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Exe Estuary

A model was developed and used to assess site quality and to predict the effect of local (i.e. disturbance from a cycle path) and global (i.e. climate change) environmental change on the survival of six species of overwintering shorebirds on the estuary. Site quality on the Exe was compared with that on three other estuary Special Protection Areas (SPAs) and predictions for the effects of climate change were compared with predictions made for another southern U.K. estuary, Poole Harbour.

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Burry Inlet

Menai Strait

A model was developed incorporating the quantity, quality and tidal availability of mussels on naturally occurring mussel beds and commercial mussel lays. The model also incorporated the commercial shellfish gathering activities, and the oystercatcher population.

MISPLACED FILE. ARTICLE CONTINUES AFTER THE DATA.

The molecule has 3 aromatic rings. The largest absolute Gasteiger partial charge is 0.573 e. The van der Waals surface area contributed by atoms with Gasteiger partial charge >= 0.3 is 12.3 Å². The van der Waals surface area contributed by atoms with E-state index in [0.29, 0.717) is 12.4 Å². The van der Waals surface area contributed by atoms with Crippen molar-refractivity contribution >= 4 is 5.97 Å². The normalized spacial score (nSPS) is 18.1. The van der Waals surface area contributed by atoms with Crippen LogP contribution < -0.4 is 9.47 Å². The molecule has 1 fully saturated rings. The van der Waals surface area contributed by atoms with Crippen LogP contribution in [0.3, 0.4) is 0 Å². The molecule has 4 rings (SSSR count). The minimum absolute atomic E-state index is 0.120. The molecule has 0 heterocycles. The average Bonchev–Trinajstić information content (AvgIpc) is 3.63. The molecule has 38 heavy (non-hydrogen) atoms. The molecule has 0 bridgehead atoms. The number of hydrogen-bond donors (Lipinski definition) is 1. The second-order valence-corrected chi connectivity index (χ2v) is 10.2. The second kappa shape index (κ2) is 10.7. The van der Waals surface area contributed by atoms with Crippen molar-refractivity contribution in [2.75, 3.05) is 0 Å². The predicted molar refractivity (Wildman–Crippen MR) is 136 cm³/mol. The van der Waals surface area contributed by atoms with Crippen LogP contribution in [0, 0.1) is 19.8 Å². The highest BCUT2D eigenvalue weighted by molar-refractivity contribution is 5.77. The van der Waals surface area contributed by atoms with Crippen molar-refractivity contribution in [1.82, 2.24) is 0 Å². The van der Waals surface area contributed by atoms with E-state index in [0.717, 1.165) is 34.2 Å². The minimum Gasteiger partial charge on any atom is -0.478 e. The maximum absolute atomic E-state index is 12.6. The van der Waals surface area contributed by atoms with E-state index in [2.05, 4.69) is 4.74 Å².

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Humboldt Bay

This study predicted whether changes in climate, food abundance and disturbance from humans affected the ability of black brant geese to successfully use a stopover site to migrate between their non-breeding and breeding areas.

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Lauderdale Quay

This study used an individual-based model to predict whether habitat loss through harbour development affected the survival rate of Pied Oystercatcher.

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Case studies of individual ecology

We have applied individual ecology globally. Each case study typically comprises a data collection / collation phase to understand the animals, the environment and issues. These data are fed into an individual-based model to predict how environmental change may affect the species of concern. Predictions can then be used to inform environmental decision-making.

You can search for case studies either using the map or from the options below.